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Fanfare 2008 opens with art

Contact: Christina Chapple


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(1) Horisaki -- Social Dress (2) Lawrie Brown -- Trash Series (3) Seldom Seen -- Don Wright

Captions …

(1) SOCIAL DRESS – Takashi Horisaki, a graduate of Loyola University, is best known for “Social Work,” his sculptural replica of a Katrina-battered New Orleans shotgun house. His artwork, including a new installation created with Southeastern students, will be on display through Oct. 17 during Southeastern Louisiana University’s Fanfare at the university’s Contemporary Art Gallery in East Stadium.

(2) ONE WOMAN’S TRASH – “Trash Series” features colorful images that turn trash into art by California photographer Lawrie Brown. The photographs will be on display in the lobby of Southeastern Louisiana University’s Sims Memorial Library Oct. 1 through Nov. 5 during the university’s annual Fanfare arts festival.

(3) PORTRAITS OLD AND NEW – During Southeastern Louisiana University’s Fanfare, the Hammond Regional Arts Center will host “Seldom Seen II,” old and new portraits from area private collections, such as this portrait by Don Wright. The opening reception is Oct. 10, 5-7 p.m., at the arts center, 217 E. Thomas St. in Hammond.

Additional Fanfare 2008 photos:
HAMMOND – Art highlights the opening days of Fanfare, Southeastern Louisiana University’s 23-year-old October arts festival.

     The university’s Contemporary Art Gallery and Sims Memorial Library are both hosting exhibitions that patrons can enjoy throughout Fanfare. Two artists will share space in the gallery, located in East Strawberry Stadium, while the library will host photographs by an artist who was inspired by a normally unphotogenic subject – trash.

     All of the Fanfare exhibits are free.

     Having opened in mid-September, “Two Installations … Takashi Horisaki and Gerald Habarth” will be on display in the Contemporary Art Gallery through Oct. 17.

     Since Hurricane Katrina, New York artist Takashi Horisaki has returned to New Orleans, home of his alma mater Loyola University, to work on projects inspired by the city’s post-storm transformation. He is best known for his sculpture “Social Dress,” a replica of the surface of a Katrina-damaged shotgun house, cast from the latex coating of a real structure. For Fanfare, he will work with Southeastern art students on “Carving Coast,” an installation inspired by Louisiana’s changing coastline.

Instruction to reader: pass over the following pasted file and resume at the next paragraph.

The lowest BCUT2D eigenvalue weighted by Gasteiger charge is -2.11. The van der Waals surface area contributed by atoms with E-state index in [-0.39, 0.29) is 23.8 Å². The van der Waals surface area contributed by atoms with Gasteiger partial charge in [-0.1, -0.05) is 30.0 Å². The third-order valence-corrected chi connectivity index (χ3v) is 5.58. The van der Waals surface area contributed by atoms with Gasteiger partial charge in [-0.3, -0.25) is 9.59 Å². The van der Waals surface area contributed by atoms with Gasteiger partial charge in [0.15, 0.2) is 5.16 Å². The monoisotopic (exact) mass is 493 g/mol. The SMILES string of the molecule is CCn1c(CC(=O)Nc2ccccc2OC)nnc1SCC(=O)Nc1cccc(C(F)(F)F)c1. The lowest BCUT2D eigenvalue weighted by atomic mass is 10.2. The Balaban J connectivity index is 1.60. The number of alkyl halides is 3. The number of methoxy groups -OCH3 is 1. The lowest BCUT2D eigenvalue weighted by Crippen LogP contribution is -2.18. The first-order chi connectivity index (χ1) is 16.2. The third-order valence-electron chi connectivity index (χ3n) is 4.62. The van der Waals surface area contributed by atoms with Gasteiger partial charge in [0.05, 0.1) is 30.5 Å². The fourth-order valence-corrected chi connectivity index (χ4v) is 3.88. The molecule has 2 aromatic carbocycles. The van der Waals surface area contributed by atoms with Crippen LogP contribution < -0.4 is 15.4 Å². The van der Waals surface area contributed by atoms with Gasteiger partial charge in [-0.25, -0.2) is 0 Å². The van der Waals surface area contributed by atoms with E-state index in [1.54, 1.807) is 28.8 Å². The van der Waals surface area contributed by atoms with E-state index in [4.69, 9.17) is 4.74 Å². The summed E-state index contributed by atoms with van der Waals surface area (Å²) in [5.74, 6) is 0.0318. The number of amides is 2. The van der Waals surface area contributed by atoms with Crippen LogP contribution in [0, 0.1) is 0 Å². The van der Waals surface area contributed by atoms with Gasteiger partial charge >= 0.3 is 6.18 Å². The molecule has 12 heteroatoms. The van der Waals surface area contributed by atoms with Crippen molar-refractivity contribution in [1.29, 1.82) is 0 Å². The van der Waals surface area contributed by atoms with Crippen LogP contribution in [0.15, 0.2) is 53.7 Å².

Horisaki will share the gallery with the ambitious installations of Gerald Habarth, assistant professor of art at West Virginia University, who combines painting, drawing, video animations and three-dimensional forms into personal narratives, full of symbolism and reflections on our contemporary culture.

     Gallery hours are 8 a.m.-4:30 p.m., weekdays with extended hours until 8 p.m. on Wednesdays.

     From Oct. 1 to Nov. 5, Sims Memorial Library will show Lawrie Brown’s “Trash Series.” Brown is a California artist who created her series of photographs over a two-year period during which she collected and then photographed her own trash. In doing this she explained that she was photographing the aftereffects of her own private consumerism. The photographs become large scale, bright and shiny examples of our consumer culture.

     Since the exhibit is located in the library’s main lobby, it can be viewed during regular  hours, Monday-Thursday, 7:30 a.m.-11 p.m.; Friday, 7:30 a.m.-4:30 p.m.; Saturday, 9 a.m.-4 p.m., and Sunday, 2-11 p.m.

     As Fanfare enters its first full week, the lobby of the Columbia Theatre for the Performing Arts will showcase an exhibit that has become a tradition during the downtown Hammond theater’s anchor festival, the International House of Blues Foundation Art Exhibit.

     For eight years, Fanfare has partnered with the House of Blues Foundation to sponsor an art competition for area school children. Using “found” materials to create their artwork, young artists are inspired to depict significant events that shaped their lives and world. Participants will travel to the House of Blues Folk Art Gallery in New Orleans for the International House of Blues Foundation’s Blues School House program.

     The exhibit can be viewed in the Columbia lobby on Monday, Wednesday and Friday, noon to 5 p.m.; Thursday, noon to 4 p.m.; and one hour prior to most Columbia presentations.

     Later in the month, Fanfare will partner with the Hammond Regional Arts Center to sponsor “Seldom Seen II,” the second in the biennial series of exhibits of art from private collections. Curated by Marjorie Morrison and Michael Ledet, the exhibit will open Oct. 10 with a 5-7 p.m. reception at the arts center, located across from the Columbia Theatre at 217 E. Thomas St.

     Fanfare 2008 is dedicated to Morrison, a long-time member of the Fanfare Advisory Board and advocate for the value of the arts in education.

     “Seldom Seen II” incorporates portraits, old and new, in various styles gathered from regional private art collectors.  The exhibition will run throughout the month and can be viewed Tuesday-Friday, 10 a.m. to 5 p.m., and Saturdays, 10 a.m.-3 p.m. The center is open until curtain for most Columbia Theatre presentations.

     For additional information on Fanfare art exhibits and other events during the October season and 2008-09 season of the Columbia Theatre for the Performing Arts, contact the Columbia Theatre at 985-543-4366 or visit

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